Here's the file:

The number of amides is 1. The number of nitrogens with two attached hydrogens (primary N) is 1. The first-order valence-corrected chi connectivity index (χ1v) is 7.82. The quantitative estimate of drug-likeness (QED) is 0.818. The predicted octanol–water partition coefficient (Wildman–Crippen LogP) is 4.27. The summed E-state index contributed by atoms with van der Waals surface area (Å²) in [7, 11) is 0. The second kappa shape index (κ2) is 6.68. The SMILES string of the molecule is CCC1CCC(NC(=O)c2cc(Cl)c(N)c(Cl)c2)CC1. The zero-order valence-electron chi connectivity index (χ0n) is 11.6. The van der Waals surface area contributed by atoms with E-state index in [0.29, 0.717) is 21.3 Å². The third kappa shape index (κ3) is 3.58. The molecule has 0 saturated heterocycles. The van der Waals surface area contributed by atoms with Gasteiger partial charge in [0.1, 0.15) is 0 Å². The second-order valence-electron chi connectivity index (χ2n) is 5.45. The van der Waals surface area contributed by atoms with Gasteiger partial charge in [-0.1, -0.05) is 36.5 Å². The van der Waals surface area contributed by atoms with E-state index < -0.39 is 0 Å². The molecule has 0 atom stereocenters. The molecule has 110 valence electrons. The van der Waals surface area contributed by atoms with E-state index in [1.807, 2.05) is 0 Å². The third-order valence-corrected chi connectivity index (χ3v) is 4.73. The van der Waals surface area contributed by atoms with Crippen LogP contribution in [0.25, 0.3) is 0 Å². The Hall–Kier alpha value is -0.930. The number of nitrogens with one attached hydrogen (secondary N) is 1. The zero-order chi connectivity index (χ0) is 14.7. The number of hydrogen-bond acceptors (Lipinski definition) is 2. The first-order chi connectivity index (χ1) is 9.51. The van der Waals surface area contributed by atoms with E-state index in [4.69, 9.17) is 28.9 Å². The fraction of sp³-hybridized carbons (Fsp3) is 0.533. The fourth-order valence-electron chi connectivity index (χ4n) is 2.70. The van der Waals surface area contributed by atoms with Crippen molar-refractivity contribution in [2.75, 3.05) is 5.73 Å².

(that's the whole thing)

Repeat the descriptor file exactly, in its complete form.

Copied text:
The number of amides is 1. The number of nitrogens with two attached hydrogens (primary N) is 1. The first-order valence-corrected chi connectivity index (χ1v) is 7.82. The quantitative estimate of drug-likeness (QED) is 0.818. The predicted octanol–water partition coefficient (Wildman–Crippen LogP) is 4.27. The summed E-state index contributed by atoms with van der Waals surface area (Å²) in [7, 11) is 0. The second kappa shape index (κ2) is 6.68. The SMILES string of the molecule is CCC1CCC(NC(=O)c2cc(Cl)c(N)c(Cl)c2)CC1. The zero-order valence-electron chi connectivity index (χ0n) is 11.6. The van der Waals surface area contributed by atoms with E-state index in [0.29, 0.717) is 21.3 Å². The third kappa shape index (κ3) is 3.58. The molecule has 0 saturated heterocycles. The van der Waals surface area contributed by atoms with Gasteiger partial charge in [0.1, 0.15) is 0 Å². The second-order valence-electron chi connectivity index (χ2n) is 5.45. The van der Waals surface area contributed by atoms with Gasteiger partial charge in [-0.1, -0.05) is 36.5 Å². The van der Waals surface area contributed by atoms with E-state index < -0.39 is 0 Å². The molecule has 0 atom stereocenters. The molecule has 110 valence electrons. The van der Waals surface area contributed by atoms with E-state index in [1.807, 2.05) is 0 Å². The third-order valence-corrected chi connectivity index (χ3v) is 4.73. The van der Waals surface area contributed by atoms with Crippen LogP contribution in [0.25, 0.3) is 0 Å². The Hall–Kier alpha value is -0.930. The number of nitrogens with one attached hydrogen (secondary N) is 1. The zero-order chi connectivity index (χ0) is 14.7. The number of hydrogen-bond acceptors (Lipinski definition) is 2. The first-order chi connectivity index (χ1) is 9.51. The van der Waals surface area contributed by atoms with E-state index in [4.69, 9.17) is 28.9 Å². The fraction of sp³-hybridized carbons (Fsp3) is 0.533. The fourth-order valence-electron chi connectivity index (χ4n) is 2.70. The van der Waals surface area contributed by atoms with Crippen molar-refractivity contribution in [2.75, 3.05) is 5.73 Å².